3. Why of all places should both tyre failures happen at a place where theoretically they suffer the least?

    Also, why on Earth Masi delayed so much both SC entries? I swear, this guy is unworthy of his position, borderline remissive. Reminds me of Bruynseraede.

    1. He decided penalties too late back in Imola. He defended marshals running on track very closely to the cars at Bahrain 2020. He restarted the 2020 Turkish GP qualifying session while a crane was still out on the track.
      VERY DANGEROUS. That’s all so far.

    2. @niefer I agree with you regarding Masi. The red flag delay long after Max’s car had been retrieved was a waste of everyone’s time. He could’ve also helped Lewis win the race through artificial randomness but luckily didn’t.

      1. There’s still that, @jerejj! I’m 100% with you on this.

    3. Agree with all here. It’s gone too far.

      1. And if he doesn’t learn from his dangerous mistakes in the next few races…

  4. I have to congratulate Verstappen for reacting so calmly. I wouldn’t have acted like him. Pirelli is compromising the championship and driver safety 10 years into the sport.

  5. The fact that Red Bull had no warning signs is quite unnerving. The decision to go softer from 2019 seems puzzling now in retrospect.

  6. I feel really sorry for Max he did a great race but just bad luck. On the other hand I thought may be he paid the price for his silly moves he made towards other drives in his early career. I hope this brings an end to his bad luck for this season.

  7. There’s far too much attention on Pirelli’s ineptitude and their dangerous product. A spec part should not be playing any role in potentially deciding a championship.

    If the standard transponder or ECU were causing issues, they would be rightly pulled and issues rectified ASAP. Why is the same not true for the tyres, a part that safety is clearly much more contingent on?

  8. It’s the same thing every time the Pirelli tires fail, They give no warning.

    Pirelli said the hard compound could do 40+ laps & neither Verstappen or Stroll had done that many.

    But even if they had gone beyond the life of the tire I still think it’s unacceptable for tires to simply fail like that at the end of there life with no prior warning. If a tire has been pushed too far then it should lose performance before it gets the point of failure. The fact that Max & Stroll were still setting competitive laptimes shouldn’t be possible if a tire is about to have a wear related failure.

    The same thing was brought up by teams/drivers when Vettel had that failure at Spa in was it 2015 or 2016. You should get a warning via a loss in performance well before it reaches the point of an end of life/wear related failure.

    1. Coventry Climax
      6th June 2021, 18:20

      If the innermost layers were red, than orange, then yellow, up to the outermost layers being black (or green, for all I care), than you’d have your clear warning system. Nice for the viewers too, by the way. But I don’t expect Pirelli to be able to create this, while having the level of wear/structural integrity match the colors.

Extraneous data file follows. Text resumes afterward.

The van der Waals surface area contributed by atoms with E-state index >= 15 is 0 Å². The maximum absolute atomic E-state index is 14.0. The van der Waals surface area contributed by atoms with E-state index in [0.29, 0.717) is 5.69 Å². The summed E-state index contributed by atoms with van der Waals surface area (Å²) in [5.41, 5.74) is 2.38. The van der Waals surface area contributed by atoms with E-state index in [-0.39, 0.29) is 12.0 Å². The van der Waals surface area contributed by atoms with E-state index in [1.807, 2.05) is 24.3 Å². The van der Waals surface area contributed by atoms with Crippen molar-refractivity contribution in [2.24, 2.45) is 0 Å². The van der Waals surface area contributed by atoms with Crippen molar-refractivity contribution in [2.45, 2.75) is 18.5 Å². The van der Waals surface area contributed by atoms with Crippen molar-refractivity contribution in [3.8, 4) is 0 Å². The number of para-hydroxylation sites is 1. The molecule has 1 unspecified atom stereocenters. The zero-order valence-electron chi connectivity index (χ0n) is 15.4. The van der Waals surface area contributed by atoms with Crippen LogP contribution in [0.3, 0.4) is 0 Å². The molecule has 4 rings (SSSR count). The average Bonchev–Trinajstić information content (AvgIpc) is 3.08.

1. Would be a good idea.

  9. I think both Max and Stroll were lucky they didn’t have anyone close behind them at the time of their tyre failures…those sort of random tyre blow ups on a straight could easily have resulted in them being plowed into by a following car, and we’ve seen in the past those are usually the most dangerous sorts of accidents these days.

  10. Pirelli said the tires should last 40 laps. But the graph a few laps before Max crashed showed Perez rear at 10%. Clearly they overestimated the compounds life’s, but had the data to take action. Red alert should have been activated after Stroll crash and Perez tires below 10%. I think that both Pirelli and teams have some blame.

    And I think… Had Stroll stopped to mediums he would have had a lot of points… Save mistake he would come from pit close to Gasly. And Max should have crashed some 2 laps earlier.

    1. But the graph a few laps before Max crashed showed Perez rear at 10%.

      @adunlucas The tyre performance graphic (Like the other Amazon AWS nonsense) is an estimate created by a computer algorithm rather than something that is based on raw data. It’s also aimed more at giving an idea of tyre performance rather than actual tyre wear or anything.

      It’s also a graphic Pirelli have called misleading & not based off any data coming from them.
      https://www.racefans.net/2019/10/26/f1s-new-tyre-wear-television-graphic-is-misleading-says-pirelli/

      1. Thanks… I didn’t knew it (reading this site from last year). Anyway somehow it showed Hamilton tires better than Perez, albeit checo’s were 2 laps newer. So Pirelli should know, at least after Stroll crash, that something was wrong.

    2. The strategy Lance was on looked good to me. The only problem was the Pirelli tyre didn’t seem capable of doing 40 laps, which is what they said it could do.

      1. @drycrust sorry to poke in here but just spotted this while I was looking for a comment of the day and you’ve said what I assumed was the case before I did the interactive data – but actually Norris and Alonso were on 41 laps by the time they switched tyres and several other drivers were close.

        1. @hazelsouthwell Thank you for telling me that. As I said elsewhere, the video evidence suggests those tyres blew out on both Max’s car and Lance’s car, which would be extraordinary if found to be correct. As you said in the preamble to the Interactive charts, Lance had done 30 laps and Max had done 34. Maybe others had managed to run longer, but they were dicing with imminent tyre failure.
          I don’t think I’ve ever heard of a tyre blow out in F1. The fact it happened twice in the same race is very disturbing to me.

  11. RocketTankski
    6th June 2021, 20:19

    It was the man in a hat on the grassy knoll. He had the Pirelli destructo remote control.

    1. interesting, but there’s a slight hole in your theory… there’s no grassy knoll in Baku, otherwise would have been perfectly conceivable.

  12. Is Masi aware of his job description? Does he know he doesnt have to take care of the show, just its safety?

    1. Calls for dismissal then?

Leave a Reply

Your email address will not be published. Required fields are marked *

All comments are moderated. See the Comment Policy and FAQ for more.
If the person you're replying to is a registered user you can notify them of your reply using '@username'.